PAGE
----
Editorial: Don’t turn your back on the ballot

By Alexis Book

Opinion Editor

If you predicted voter turnout based off of the number of angry, political posts on social media, you would probably assume that there was a record number of voters going out to cast their ballot. However, across the board, that is furthest from the truth. The New York State primary has come and gone as of Tuesday, September 13, and according to Time Warner Cable News, only 11% of registered voters came out to vote. While voter turnout was much higher for the national election primaries last April (35-40% of each party’s registered voters), the alarmingly low rate of constituents voting in their local elections is concerning. The Griffin can’t help but wonder why the very people who actively complain on every viral social media thread can’t seem to drive to their nearest polling location and take three minutes out of their day to turn their opinions into action?

Many political scholars theorize that one of the primary reasons for low voter turnout is a lack of trust in the political system. If you don’t believe that your vote actually translates into your opinions being acknowledged and represented, why even vote at all? Of course, the other main reason for low voter turnout is political disengagement, but as collectively well-educated members of a liberal arts college on a mission to set a precedent for social justice, none of us should fall into the category of “politically disengaged.” Under that assumption, and the assumption that the majority of our student body is over the age of 18, The Griffin can’t help but wonder how many of our students went to practice their constitutional right to vote?

In times of political tension, intense partisanship, and a lackluster job market that we all be soon entering (let us pray for our futures), it is increasingly important to cast your voice in the local and national elections. We are no longer the age where we can count on “adults” to make the decisions for us; we are the adults.  It’s time to stop blaming our current turmoil on the decisions made by the generations before us. With the right representatives working on our behalf, we can take our future and put it on a different path.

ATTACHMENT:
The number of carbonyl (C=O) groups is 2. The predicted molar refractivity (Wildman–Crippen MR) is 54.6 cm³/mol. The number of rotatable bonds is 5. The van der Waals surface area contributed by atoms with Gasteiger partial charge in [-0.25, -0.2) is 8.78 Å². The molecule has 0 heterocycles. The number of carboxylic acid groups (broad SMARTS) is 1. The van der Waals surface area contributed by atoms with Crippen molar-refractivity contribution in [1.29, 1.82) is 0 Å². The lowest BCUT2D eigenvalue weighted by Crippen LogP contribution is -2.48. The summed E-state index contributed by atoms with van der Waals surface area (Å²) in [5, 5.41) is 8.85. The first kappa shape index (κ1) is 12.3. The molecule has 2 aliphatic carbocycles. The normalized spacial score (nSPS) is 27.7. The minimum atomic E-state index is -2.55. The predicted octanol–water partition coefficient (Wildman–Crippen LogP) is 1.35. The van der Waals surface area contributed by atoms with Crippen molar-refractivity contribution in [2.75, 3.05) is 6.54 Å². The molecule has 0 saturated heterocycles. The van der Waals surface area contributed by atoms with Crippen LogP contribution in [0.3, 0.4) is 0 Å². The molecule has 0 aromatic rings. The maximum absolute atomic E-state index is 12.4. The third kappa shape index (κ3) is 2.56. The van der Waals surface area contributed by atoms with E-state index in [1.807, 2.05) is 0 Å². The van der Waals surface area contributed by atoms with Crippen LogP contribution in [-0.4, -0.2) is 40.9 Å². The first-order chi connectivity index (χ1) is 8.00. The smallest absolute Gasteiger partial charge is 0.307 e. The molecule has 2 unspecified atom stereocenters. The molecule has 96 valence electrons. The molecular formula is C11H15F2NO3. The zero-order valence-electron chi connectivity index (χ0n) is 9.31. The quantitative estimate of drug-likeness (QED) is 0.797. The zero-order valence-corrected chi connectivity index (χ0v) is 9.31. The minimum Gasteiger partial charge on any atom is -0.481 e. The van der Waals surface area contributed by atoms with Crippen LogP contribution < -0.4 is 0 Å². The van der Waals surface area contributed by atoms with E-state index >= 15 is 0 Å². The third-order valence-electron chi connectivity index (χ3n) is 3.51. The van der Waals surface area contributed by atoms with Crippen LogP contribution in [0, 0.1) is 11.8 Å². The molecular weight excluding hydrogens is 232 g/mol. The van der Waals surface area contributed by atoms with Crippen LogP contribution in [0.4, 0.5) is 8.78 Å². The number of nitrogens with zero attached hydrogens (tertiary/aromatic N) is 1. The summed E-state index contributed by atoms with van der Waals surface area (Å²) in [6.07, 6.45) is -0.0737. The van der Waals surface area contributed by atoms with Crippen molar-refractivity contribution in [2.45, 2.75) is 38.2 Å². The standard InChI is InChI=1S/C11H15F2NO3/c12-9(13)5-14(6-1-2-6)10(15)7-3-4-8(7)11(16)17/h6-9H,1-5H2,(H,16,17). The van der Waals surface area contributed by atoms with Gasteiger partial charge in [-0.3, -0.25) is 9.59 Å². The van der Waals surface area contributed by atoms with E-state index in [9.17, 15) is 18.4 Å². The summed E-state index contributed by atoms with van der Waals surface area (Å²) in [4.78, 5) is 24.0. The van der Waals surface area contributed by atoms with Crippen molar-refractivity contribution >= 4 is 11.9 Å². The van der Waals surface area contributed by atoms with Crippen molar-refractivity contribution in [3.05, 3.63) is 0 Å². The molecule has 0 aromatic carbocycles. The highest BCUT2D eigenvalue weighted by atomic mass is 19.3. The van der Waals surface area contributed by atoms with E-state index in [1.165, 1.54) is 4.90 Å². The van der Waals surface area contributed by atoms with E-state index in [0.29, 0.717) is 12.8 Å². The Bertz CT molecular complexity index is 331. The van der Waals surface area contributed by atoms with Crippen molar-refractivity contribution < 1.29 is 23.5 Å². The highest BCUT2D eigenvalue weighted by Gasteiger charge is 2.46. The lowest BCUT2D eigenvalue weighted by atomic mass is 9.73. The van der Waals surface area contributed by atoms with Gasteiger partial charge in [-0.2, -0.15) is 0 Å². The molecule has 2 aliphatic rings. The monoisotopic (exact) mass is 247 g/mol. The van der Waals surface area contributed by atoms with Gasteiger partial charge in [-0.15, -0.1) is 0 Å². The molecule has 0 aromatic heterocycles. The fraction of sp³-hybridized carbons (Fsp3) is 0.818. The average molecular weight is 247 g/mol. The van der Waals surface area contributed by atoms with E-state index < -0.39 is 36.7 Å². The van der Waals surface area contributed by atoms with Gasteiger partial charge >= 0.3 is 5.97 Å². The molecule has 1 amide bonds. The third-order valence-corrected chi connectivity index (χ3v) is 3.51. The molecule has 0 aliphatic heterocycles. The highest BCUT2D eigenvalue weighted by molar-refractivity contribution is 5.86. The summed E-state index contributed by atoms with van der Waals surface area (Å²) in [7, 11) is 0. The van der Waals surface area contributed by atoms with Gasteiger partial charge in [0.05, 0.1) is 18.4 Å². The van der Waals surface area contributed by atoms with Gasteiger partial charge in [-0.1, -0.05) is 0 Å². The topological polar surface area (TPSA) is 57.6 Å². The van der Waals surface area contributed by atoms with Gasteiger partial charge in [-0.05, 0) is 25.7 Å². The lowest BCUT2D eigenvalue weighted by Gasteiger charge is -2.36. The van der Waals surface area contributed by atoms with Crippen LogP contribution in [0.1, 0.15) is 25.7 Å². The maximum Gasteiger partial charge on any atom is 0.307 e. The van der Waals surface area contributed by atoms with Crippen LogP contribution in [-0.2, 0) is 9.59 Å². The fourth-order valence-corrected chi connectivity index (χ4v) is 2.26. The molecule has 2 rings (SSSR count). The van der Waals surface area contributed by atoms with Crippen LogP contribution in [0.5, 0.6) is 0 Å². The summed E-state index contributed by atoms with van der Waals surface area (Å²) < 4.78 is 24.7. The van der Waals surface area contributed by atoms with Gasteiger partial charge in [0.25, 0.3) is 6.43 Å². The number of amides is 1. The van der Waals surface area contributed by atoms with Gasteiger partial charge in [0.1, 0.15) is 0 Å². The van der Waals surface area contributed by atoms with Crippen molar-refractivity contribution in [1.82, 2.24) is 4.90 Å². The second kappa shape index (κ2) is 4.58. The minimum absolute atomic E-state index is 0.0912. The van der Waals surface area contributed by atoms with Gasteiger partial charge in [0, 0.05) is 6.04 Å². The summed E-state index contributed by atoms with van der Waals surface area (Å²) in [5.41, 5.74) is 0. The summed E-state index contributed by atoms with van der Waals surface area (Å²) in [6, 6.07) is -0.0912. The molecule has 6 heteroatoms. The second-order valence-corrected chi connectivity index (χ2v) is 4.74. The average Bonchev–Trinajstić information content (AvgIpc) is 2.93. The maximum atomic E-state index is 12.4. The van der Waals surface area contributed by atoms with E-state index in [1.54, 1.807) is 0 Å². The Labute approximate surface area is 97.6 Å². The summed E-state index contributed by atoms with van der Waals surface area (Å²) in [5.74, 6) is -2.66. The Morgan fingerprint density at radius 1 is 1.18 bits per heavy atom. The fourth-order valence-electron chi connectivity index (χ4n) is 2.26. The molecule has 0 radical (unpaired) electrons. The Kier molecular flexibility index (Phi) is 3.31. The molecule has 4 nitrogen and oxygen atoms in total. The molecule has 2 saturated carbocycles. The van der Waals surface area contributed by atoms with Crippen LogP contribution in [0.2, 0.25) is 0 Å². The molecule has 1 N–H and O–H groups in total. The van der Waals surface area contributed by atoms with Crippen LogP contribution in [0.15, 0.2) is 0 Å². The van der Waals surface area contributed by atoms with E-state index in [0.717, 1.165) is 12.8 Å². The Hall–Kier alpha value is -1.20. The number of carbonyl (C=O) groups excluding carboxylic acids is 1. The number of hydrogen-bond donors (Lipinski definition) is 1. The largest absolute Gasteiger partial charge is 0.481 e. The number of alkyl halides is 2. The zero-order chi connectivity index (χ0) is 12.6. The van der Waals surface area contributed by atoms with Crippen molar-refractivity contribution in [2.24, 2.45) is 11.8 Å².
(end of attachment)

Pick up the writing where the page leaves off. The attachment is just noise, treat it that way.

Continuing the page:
While voting in the national election is important, voting for your student leaders here at Canisius bears just as much weight to you as an individual.  With the freshman senator elections underway, The Griffin cannot help but acknowledge the crucial role that student government and politics play here at Canisius. With the freshman class barely having three weeks of classes at under their belt, 15 brave individuals have already chosen to rise to the occasion of running to represent their class in the Senate. This enthusiastic show from the class of 2020 is crucial to the future of our school and how our student tax dollars will be spent in order to better it.  If you don’t want $100,000 of student taxes spent on a griffin statue, you must vote.  If you want change, you have to be the cause.  The first opportunity for change and voting in campus politics begins with these freshman elections.  Whether you care about politics or not, they will still be affecting you and those around you.  If you want these effects to be in your favor, you must be an active participant and make your voice heard.  

So, we at The Griffin want to initiate a revolution in the halls of this fine institution. Let’s take a stand and vote. Actually, you don’t have to stand at all; the freshmen election will take place online and you can cast your vote pantsless in the comfort of your twin XL-sized bed. Maybe one day we can live in a world where we can also cast our votes for the national election in the comforts of our (hopefully much larger) beds. But, for now, cast your vote for student government, and put on your pants and vote for a presidential candidate. It’s time for us to take a stance on the issues that affect our daily lives: the rising cost of college tuition, LGBTQ rights, gender equity, diversity on campus, the implementation of gender-neutral bathrooms, adequate pay for our adjuncts and maintenance workers. We can begin to reverse those decisions. We can make a difference. It starts with us voting.  

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